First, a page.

Tree Genetics & Genomes

, 13:127 | Cite as

Assessment of gene copy number variation of Scots pine thaumatin-like protein gene using real-time PCR based methods

  • Vilnis ŠķiparsEmail author
  • Elza Rauda
  • Ilze Snepste
  • Baiba Krivmane
  • Dainis Rungis
Original Article
Part of the following topical collections:
  1. Genome Biology


The importance and impact of gene copy number variations (CNVs) as a source of polymorphism in the human and other genomes is being increasingly recognized. Less information is available about CNVs in forest tree species, mainly due to the relative lack of genomic resources. In this study, several methods—quantitative polymerase chain reaction, comparative high-resolution melting curve analysis (C-HRM), and digital polymerase chain reaction (dPCR)—were used to investigate CNV of the Scots pine thaumatin-like protein gene (PsTLP). The obtained results were supported by transcriptome analysis of a single Pinus sylvestris individual and publically available pine genome sequences. Although estimations of gene copy number (CN) varied, depending on the region of the PsTLP gene investigated and the endogenous control utilized, our results revealed the existence of copy number variations of the PsTLP gene between Scots pine individuals. Of 23 individuals analyzed, two had an increased calculated relative CN regardless of the analyzed gene region and endogenous control used, while several samples had increased copy numbers of regions of the PsTLP gene. C-HRM results were highly correlated with qPCR data (R 2 TLP3′  = 0.88; R 2 TLPc  = 0.92), but interpretation of gene CN from C-HRM results proved to be difficult. The results from selected samples analyzed by digital PCR also were highly correlated with qPCR results (R 2 = 0.90).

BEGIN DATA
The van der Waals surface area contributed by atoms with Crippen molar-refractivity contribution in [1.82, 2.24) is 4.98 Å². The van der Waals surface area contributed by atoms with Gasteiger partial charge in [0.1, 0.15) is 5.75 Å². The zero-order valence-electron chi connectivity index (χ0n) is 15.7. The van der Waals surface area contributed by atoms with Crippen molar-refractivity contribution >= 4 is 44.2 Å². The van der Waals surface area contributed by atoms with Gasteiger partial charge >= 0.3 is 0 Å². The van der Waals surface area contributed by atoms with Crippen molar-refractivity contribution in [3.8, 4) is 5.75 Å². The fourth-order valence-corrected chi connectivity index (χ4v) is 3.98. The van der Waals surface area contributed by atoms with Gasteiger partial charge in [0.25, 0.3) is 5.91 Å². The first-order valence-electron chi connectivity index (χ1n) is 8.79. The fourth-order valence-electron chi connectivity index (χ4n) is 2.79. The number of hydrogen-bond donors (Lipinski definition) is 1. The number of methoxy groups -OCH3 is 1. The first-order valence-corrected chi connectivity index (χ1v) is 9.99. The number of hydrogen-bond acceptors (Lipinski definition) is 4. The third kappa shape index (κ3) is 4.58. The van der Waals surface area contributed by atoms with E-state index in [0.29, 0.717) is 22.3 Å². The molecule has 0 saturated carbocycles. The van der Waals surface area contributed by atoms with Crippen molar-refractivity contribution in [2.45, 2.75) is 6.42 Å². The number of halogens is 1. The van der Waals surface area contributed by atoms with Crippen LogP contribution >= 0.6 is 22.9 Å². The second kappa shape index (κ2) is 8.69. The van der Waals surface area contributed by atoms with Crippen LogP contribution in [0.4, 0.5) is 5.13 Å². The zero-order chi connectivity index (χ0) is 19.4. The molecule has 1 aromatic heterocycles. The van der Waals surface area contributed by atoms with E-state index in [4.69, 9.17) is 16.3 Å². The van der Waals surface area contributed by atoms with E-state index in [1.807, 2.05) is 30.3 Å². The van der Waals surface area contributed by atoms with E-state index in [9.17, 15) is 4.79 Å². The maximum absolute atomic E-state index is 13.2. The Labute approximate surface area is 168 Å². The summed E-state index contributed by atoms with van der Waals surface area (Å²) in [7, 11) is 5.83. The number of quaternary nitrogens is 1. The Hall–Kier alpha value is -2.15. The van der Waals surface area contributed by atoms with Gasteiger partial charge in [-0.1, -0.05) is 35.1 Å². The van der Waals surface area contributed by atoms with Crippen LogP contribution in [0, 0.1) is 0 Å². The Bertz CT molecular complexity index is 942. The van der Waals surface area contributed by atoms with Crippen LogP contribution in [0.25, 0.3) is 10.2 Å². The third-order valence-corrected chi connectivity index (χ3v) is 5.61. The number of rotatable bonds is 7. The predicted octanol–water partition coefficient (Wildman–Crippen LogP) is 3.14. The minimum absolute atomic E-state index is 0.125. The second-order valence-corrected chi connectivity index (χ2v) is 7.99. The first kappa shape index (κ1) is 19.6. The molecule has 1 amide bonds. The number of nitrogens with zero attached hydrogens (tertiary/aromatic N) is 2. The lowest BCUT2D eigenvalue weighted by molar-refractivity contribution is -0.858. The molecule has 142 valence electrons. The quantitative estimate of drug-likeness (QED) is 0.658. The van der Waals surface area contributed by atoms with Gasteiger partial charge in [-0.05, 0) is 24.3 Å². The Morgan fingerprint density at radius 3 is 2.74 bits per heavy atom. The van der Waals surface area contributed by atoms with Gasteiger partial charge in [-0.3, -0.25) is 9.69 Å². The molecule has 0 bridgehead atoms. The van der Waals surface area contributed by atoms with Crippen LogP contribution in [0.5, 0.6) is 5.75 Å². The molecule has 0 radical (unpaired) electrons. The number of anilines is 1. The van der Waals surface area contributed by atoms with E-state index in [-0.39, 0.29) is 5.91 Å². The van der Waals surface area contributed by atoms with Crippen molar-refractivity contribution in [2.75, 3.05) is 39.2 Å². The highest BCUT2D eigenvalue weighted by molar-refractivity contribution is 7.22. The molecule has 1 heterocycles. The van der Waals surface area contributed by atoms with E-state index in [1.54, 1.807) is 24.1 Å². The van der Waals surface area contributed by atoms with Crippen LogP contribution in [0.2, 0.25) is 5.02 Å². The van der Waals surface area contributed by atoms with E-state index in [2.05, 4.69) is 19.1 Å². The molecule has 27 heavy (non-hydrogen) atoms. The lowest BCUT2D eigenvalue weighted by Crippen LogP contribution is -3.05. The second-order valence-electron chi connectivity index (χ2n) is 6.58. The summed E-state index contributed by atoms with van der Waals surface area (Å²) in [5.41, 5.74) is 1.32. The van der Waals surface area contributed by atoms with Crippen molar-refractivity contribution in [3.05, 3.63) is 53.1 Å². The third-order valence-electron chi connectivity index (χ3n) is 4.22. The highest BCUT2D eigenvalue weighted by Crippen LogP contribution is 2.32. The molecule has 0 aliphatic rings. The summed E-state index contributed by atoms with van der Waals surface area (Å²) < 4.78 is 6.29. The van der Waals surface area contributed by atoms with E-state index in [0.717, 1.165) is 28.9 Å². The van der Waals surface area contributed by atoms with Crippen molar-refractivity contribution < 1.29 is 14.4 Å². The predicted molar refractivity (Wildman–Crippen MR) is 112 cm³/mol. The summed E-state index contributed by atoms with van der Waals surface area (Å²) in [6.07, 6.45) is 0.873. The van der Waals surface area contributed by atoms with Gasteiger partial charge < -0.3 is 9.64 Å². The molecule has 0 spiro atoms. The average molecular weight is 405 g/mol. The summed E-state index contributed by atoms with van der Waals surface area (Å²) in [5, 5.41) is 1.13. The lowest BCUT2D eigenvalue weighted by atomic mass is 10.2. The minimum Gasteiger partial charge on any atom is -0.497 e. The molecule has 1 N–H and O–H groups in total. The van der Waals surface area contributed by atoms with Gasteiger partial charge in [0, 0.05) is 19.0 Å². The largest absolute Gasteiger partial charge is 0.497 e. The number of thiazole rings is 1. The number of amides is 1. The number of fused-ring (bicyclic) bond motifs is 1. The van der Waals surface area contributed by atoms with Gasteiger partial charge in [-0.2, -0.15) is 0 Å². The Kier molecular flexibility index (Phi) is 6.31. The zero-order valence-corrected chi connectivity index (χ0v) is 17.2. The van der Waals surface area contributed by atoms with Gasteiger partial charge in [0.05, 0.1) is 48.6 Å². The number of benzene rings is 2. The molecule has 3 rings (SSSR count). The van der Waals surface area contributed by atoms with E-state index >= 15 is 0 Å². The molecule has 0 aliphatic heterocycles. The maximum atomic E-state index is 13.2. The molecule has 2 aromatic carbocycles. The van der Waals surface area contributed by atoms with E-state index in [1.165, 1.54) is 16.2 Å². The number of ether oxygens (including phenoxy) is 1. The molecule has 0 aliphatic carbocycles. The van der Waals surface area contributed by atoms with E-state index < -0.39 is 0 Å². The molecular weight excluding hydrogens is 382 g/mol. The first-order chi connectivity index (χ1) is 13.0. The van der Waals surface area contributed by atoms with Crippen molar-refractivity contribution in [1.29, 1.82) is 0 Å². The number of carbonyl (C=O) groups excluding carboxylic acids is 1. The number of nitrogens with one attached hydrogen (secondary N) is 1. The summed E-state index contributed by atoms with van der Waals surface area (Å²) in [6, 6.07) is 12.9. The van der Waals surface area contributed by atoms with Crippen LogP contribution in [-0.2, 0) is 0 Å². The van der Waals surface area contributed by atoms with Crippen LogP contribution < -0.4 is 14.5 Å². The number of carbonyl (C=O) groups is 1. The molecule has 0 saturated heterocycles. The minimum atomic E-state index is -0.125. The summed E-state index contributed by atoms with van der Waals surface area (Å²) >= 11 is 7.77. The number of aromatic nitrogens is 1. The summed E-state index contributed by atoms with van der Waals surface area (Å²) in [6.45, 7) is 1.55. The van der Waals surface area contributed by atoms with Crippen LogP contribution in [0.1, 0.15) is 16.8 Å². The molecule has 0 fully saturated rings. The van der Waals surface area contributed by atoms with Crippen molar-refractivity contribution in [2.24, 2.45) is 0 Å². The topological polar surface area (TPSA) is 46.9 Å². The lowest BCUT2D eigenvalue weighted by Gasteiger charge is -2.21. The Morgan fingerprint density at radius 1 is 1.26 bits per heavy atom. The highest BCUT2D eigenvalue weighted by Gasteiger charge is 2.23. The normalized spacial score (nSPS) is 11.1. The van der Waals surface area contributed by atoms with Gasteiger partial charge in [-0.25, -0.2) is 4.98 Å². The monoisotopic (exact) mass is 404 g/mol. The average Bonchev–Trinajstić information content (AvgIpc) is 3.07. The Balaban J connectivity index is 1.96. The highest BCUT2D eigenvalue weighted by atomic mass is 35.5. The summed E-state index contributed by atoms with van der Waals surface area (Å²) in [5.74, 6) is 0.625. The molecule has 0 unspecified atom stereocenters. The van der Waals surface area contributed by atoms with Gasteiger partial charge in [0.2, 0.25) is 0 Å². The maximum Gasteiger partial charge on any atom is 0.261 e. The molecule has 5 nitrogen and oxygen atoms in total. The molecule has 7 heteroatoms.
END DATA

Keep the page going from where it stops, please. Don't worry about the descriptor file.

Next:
Copy number variation Pinus sylvestris L. qPCR Comparative high resolution melting curve analysis Thaumatin-like protein Heterobasidion annosum 



This study was funded by the Latvian Council of Science project “Investigation of molecular defense mechanisms in Scots pine (Pinus sylvestris L.)” (No. 284/2012). We would like to thank Carl Gunnar Fossdal and Adam Vivian-Smith from Norwegian Institute of Bioeconomy Research for digital PCR.

Compliance with ethical standards

Conflict of interest

The authors declare that they have no conflict of interest.

Data archiving statement

DNA sequences are available in NCBI, and their accession numbers are mentioned in text of the manuscript. The haplotype sequences obtained from the transcriptome have been attached as supplementary text file 1 in FASTA format.

Supplementary material

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© Springer-Verlag GmbH Germany, part of Springer Nature 2017

Authors and Affiliations

  1. 1.Genetic Resource CentreLatvian State Forest Research Institute “Silava”SalaspilsLatvia

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